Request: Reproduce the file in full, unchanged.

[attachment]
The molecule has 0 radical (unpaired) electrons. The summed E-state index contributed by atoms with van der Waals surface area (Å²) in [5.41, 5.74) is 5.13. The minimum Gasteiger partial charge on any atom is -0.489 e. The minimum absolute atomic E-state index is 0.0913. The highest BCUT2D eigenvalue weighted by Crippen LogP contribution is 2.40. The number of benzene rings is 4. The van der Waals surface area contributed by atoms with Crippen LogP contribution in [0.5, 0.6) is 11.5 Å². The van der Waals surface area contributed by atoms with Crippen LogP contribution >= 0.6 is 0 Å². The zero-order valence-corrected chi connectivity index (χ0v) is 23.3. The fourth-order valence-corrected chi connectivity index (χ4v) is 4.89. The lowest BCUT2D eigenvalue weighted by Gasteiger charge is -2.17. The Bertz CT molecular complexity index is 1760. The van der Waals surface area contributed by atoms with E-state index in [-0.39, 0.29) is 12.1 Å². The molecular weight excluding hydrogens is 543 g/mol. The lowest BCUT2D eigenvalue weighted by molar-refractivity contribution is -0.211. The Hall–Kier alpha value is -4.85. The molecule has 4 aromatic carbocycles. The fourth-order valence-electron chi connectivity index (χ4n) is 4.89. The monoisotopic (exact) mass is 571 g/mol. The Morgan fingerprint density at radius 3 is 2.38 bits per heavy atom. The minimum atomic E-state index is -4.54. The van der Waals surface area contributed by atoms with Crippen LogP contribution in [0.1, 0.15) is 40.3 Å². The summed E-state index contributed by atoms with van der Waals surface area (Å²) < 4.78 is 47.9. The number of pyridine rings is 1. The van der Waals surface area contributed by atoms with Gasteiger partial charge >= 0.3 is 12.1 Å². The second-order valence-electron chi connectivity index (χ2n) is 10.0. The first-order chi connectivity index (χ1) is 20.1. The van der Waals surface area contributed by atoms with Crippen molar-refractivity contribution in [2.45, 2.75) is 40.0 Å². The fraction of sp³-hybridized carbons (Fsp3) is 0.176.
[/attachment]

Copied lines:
The molecule has 0 radical (unpaired) electrons. The summed E-state index contributed by atoms with van der Waals surface area (Å²) in [5.41, 5.74) is 5.13. The minimum Gasteiger partial charge on any atom is -0.489 e. The minimum absolute atomic E-state index is 0.0913. The highest BCUT2D eigenvalue weighted by Crippen LogP contribution is 2.40. The number of benzene rings is 4. The van der Waals surface area contributed by atoms with Crippen LogP contribution in [0.5, 0.6) is 11.5 Å². The van der Waals surface area contributed by atoms with Crippen LogP contribution >= 0.6 is 0 Å². The zero-order valence-corrected chi connectivity index (χ0v) is 23.3. The fourth-order valence-corrected chi connectivity index (χ4v) is 4.89. The lowest BCUT2D eigenvalue weighted by Gasteiger charge is -2.17. The Bertz CT molecular complexity index is 1760. The van der Waals surface area contributed by atoms with E-state index in [-0.39, 0.29) is 12.1 Å². The molecular weight excluding hydrogens is 543 g/mol. The lowest BCUT2D eigenvalue weighted by molar-refractivity contribution is -0.211. The Hall–Kier alpha value is -4.85. The molecule has 4 aromatic carbocycles. The fourth-order valence-electron chi connectivity index (χ4n) is 4.89. The monoisotopic (exact) mass is 571 g/mol. The Morgan fingerprint density at radius 3 is 2.38 bits per heavy atom. The minimum atomic E-state index is -4.54. The van der Waals surface area contributed by atoms with Crippen LogP contribution in [0.1, 0.15) is 40.3 Å². The summed E-state index contributed by atoms with van der Waals surface area (Å²) < 4.78 is 47.9. The number of pyridine rings is 1. The van der Waals surface area contributed by atoms with Gasteiger partial charge >= 0.3 is 12.1 Å². The second-order valence-electron chi connectivity index (χ2n) is 10.0. The first-order chi connectivity index (χ1) is 20.1. The van der Waals surface area contributed by atoms with Crippen molar-refractivity contribution in [2.45, 2.75) is 40.0 Å². The fraction of sp³-hybridized carbons (Fsp3) is 0.176.